Strang, Gilbert2012-01-24T16:18:50+05:0018.06SCen-USmatrix theorylinear algebrasystems of equationsvector spacesdeterminantseigenvaluessimilaritypositive definite matricesleast-squares approximationsstability of differential equationsnetworksFourier transformsMarkov processesMIT OpenCourseWare http://ocw.mit.eduContent within individual OCW courses is (c) by the individual authors unless otherwise noted. MIT OpenCourseWare materials are licensed by the Massachusetts Institute of Technology under a Creative Commons License (Attribution-NonCommercial-ShareAlike). For further information see http://ocw.mit.edu/terms/index.htm18.03 Differential Equations (MIT)Differential Equations are the language in which the laws of nature are expressed. Understanding properties of solutions of differential equations is fundamental to much of contemporary science and engineering. Ordinary differential equations (ODE's) deal with functions of one variable, which can often be thought of as time.
http://ocw.mit.edu/courses/mathematics/18-03-differential-equations-spring-2010
Miller, HaynesMattuck, Arthur2011-03-16T14:26:50+05:0018.03en-USOrdinary Differential EquationsODEmodeling physical systemsfirst-order ODE'sLinear ODE'ssecond order ODE'ssecond order ODE's with constant coefficientsUndetermined coefficientsvariation of parametersSinusoidal signalsexponential signalsoscillationsdampingresonanceComplex numbers and exponentialsFourier seriesperiodic solutionsDelta functionsconvolutionLaplace transform methodsMatrix systemsfirst order linear systemseigenvalues and eigenvectorsNon-linear autonomous systemscritical point analysisphase plane diagramsMIT OpenCourseWare http://ocw.mit.eduContent within individual OCW courses is (c) by the individual authors unless otherwise noted. MIT OpenCourseWare materials are licensed by the Massachusetts Institute of Technology under a Creative Commons License (Attribution-NonCommercial-ShareAlike). For further information see http://ocw.mit.edu/terms/index.htm18.01SC Single Variable Calculus (MIT)This calculus course covers differentiation and integration of functions of one variable, and concludes with a brief discussion of infinite series. Calculus is fundamental to many scientific disciplines including physics, engineering, and economics.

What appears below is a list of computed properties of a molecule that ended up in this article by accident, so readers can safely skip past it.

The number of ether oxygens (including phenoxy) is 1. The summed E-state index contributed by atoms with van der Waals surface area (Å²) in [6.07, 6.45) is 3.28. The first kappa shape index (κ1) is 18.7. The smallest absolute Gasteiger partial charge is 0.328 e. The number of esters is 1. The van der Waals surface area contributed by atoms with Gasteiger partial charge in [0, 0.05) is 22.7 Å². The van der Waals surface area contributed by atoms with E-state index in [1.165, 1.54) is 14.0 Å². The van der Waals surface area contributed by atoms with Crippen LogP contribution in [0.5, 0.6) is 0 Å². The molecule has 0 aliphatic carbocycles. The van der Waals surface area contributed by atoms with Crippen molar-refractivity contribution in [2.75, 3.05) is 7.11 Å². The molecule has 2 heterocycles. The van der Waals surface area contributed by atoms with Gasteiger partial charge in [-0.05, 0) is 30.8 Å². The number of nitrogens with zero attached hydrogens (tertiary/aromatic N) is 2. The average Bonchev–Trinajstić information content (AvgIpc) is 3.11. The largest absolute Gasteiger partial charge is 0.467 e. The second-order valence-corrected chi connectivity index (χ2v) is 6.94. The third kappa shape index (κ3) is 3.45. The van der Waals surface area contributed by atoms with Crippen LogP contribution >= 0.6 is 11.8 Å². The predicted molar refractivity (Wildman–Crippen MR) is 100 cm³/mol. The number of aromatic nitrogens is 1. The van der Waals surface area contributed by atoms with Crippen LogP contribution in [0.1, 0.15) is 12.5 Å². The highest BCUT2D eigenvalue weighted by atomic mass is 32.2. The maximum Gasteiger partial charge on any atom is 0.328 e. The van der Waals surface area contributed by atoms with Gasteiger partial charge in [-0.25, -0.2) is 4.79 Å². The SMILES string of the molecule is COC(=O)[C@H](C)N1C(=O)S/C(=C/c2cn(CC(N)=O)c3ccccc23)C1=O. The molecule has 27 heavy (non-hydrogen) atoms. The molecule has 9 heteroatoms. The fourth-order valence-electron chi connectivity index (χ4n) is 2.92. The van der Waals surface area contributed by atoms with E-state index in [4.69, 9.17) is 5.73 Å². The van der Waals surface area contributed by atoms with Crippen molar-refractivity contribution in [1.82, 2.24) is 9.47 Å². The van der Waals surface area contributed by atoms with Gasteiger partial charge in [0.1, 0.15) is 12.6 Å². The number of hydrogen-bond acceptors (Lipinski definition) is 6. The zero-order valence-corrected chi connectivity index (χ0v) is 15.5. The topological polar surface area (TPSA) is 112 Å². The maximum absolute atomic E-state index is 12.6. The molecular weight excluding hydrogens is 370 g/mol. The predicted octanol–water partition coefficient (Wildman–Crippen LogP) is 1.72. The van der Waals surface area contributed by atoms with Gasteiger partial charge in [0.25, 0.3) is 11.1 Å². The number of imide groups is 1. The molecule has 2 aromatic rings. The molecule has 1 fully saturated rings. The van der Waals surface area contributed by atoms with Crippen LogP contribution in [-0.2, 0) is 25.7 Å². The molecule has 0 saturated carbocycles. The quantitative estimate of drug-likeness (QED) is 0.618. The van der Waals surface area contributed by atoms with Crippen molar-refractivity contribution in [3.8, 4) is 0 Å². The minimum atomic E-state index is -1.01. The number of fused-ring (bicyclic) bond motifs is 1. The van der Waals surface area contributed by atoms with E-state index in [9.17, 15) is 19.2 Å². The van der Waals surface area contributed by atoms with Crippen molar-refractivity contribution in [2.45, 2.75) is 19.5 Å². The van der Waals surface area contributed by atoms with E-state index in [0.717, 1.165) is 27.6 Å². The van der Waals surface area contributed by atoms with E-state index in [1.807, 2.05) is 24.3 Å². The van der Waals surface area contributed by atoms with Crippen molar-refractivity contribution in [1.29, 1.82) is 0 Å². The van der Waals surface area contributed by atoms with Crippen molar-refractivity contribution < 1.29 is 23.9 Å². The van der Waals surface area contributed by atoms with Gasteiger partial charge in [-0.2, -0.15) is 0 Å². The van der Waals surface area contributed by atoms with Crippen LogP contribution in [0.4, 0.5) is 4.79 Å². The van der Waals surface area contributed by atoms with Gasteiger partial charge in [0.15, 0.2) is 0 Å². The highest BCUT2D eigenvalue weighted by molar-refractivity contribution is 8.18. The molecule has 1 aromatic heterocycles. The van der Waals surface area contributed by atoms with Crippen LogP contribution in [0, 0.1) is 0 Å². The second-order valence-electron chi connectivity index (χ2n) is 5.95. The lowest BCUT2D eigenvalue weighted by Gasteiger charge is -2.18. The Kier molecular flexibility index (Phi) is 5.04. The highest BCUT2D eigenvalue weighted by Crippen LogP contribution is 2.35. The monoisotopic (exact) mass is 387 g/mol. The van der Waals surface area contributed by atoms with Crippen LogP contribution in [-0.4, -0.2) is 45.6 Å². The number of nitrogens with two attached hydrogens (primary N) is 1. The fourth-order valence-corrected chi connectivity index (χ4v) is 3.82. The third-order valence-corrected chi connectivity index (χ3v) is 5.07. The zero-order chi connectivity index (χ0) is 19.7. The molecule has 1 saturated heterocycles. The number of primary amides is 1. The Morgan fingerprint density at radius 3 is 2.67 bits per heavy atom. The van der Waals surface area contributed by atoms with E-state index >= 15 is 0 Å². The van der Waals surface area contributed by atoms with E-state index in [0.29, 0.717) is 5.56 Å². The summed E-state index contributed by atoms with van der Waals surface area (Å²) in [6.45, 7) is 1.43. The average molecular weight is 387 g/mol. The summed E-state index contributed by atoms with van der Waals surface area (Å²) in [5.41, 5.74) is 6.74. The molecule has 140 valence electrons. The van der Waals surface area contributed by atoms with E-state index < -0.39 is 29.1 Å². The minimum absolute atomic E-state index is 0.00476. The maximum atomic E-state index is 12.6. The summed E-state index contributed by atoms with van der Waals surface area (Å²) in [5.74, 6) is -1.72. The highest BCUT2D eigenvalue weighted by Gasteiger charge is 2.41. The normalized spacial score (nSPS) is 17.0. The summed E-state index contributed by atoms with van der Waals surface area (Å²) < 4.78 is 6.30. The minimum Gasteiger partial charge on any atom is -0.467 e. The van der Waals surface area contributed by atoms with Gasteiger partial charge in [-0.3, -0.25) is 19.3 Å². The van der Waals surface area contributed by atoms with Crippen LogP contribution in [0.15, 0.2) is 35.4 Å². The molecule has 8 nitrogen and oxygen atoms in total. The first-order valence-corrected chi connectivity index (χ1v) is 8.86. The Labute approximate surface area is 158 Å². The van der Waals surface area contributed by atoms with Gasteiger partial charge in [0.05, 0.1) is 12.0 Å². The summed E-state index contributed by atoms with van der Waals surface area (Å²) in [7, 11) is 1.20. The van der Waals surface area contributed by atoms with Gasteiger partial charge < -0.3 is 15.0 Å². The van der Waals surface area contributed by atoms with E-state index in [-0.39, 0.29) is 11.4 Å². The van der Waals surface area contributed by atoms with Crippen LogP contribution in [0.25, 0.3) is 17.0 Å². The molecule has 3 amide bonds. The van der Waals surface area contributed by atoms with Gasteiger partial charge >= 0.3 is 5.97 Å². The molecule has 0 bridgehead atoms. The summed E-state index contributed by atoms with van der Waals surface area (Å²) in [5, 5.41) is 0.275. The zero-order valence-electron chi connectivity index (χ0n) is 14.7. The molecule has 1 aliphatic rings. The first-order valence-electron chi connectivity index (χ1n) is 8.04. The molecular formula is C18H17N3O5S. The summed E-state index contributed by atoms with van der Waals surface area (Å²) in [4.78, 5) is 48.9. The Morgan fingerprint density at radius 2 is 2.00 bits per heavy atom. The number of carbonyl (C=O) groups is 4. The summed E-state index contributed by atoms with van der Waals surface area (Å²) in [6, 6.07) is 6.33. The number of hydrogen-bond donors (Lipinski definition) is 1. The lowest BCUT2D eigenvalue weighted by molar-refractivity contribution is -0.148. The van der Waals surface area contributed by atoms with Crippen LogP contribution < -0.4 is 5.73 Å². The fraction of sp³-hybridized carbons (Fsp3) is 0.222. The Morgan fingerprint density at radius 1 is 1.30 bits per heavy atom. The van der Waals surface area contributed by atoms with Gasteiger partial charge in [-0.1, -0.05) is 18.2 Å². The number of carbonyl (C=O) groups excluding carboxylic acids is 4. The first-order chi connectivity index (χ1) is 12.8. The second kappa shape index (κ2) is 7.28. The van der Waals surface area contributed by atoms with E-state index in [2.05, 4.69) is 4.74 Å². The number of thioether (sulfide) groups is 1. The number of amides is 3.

http://ocw.mit.edu/courses/mathematics/18-01sc-single-variable-calculus-fall-2010
Jerison, David2011-01-12T12:16:43+05:0018.01SCen-USdifferentiation of functionsintegration of functionslimitscontinuitydifferentiation rulesextremum problemsdefinite integrationindefinite integrationfundamental theorem of calculustechniques of integrationapproximation of definite integralsimproper integralsl'HÃ´pital's ruleMIT OpenCourseWare http://ocw.mit.eduContent within individual OCW courses is (c) by the individual authors unless otherwise noted. MIT OpenCourseWare materials are licensed by the Massachusetts Institute of Technology under a Creative Commons License (Attribution-NonCommercial-ShareAlike). For further information see http://ocw.mit.edu/terms/index.htm18.02SC Multivariable Calculus (MIT)This course covers differential, integral and vector calculus for functions of more than one variable. These mathematical tools and methods are used extensively in the physical sciences, engineering, economics and computer graphics.
http://ocw.mit.edu/courses/mathematics/18-02sc-multivariable-calculus-fall-2010